4. Use power strips for all electronic devices and shut them off when not in use
  5. Seal and caulk leaky windows and doors; replace worn weather stripping
  6. Install a programmable thermostat so your heat and air are only on when you need them
  7. Consider geothermal and solar technology 
  8. Use public transportation, walk, bike or carpool when possible
  9. Replace inefficient appliances with Energy Star appliances
  10. Replace incandescent light bulbs with compact flourescents or LEDs

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<![CDATA[Home Energy - Air Conditioning]]>Mon, 28 Jul 2014 14:45:35 GMThttp://prohomeinspections.biz/2/post/2014/07/home-energy-air-conditioning.htmlPicture
  • Service an older, existing air conditioning system regularly to ensure peak performance.
  • When deciding to upgrade, opt for a high efficiency system
  • Change your air system's air filter often, refer to the owner's manual for guidance
  • Keep coils on the exterior air conditioning unit free of dirt, grass clippings and leaves
  • Turn air conditioners to the highest comfortable setting; adjusting your thermostat up a few degrees will have a significant impact on your cooling bill
  • The “ON” fan setting on your central air conditioner can circulate air continuously throughout your home, this will usually even out the hot spots in your home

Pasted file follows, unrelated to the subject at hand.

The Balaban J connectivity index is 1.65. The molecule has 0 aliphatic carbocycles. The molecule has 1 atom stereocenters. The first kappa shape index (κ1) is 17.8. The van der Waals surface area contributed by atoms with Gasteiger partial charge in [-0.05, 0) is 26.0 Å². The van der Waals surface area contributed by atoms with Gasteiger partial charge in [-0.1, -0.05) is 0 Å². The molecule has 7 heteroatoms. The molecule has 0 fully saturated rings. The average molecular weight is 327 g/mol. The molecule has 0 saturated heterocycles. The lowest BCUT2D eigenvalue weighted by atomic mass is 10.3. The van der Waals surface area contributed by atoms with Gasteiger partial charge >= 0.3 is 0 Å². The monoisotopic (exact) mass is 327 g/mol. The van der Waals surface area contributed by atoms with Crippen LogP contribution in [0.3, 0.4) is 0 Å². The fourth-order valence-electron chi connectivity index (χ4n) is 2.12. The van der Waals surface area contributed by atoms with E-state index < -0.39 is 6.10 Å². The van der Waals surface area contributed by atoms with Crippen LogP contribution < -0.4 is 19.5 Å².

• Have your air conditioning system checked annually by a qualified heating and air conditioning contractor
  • Humidity is a significant load on an air conditioner, so check the local weather and only open windows on a cool day/night when the humidity is low

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<![CDATA[Home Energy - Appliances]]>Sat, 26 Jul 2014 12:55:01 GMThttp://prohomeinspections.biz/2/post/2014/07/home-energy-appliances.htmlPicture
Appliances are in every home.  Here are a few tips for conserving and maximizing home energy efficiency.
  • Upgrade to Energy Star appliances
  • Wash clothes with cold water
  • Regularly clean your dryer vent
  • Hang-dry laundry 
  • Place your water heater on the low or Eco setting
  • Wrap your water heater and pipes in insulation
  • Install a "Low Flow" shower head
  • Don't overload your dishwasher
  • Let dishes air dry
  • Scrap rather than pre-rinsing dishes
  • Don't keep your refrigerator too cold, recommended settings are 36-38 degrees Fahrenheit for the fresh food compartment, and 0 degrees Fahrenheit for a standard freezer
  • Make sure your fridge and freezer doors seal properly
  • Cook with the right size pot
  • User smaller appliances when necessary, such as a crock pot or toaster oven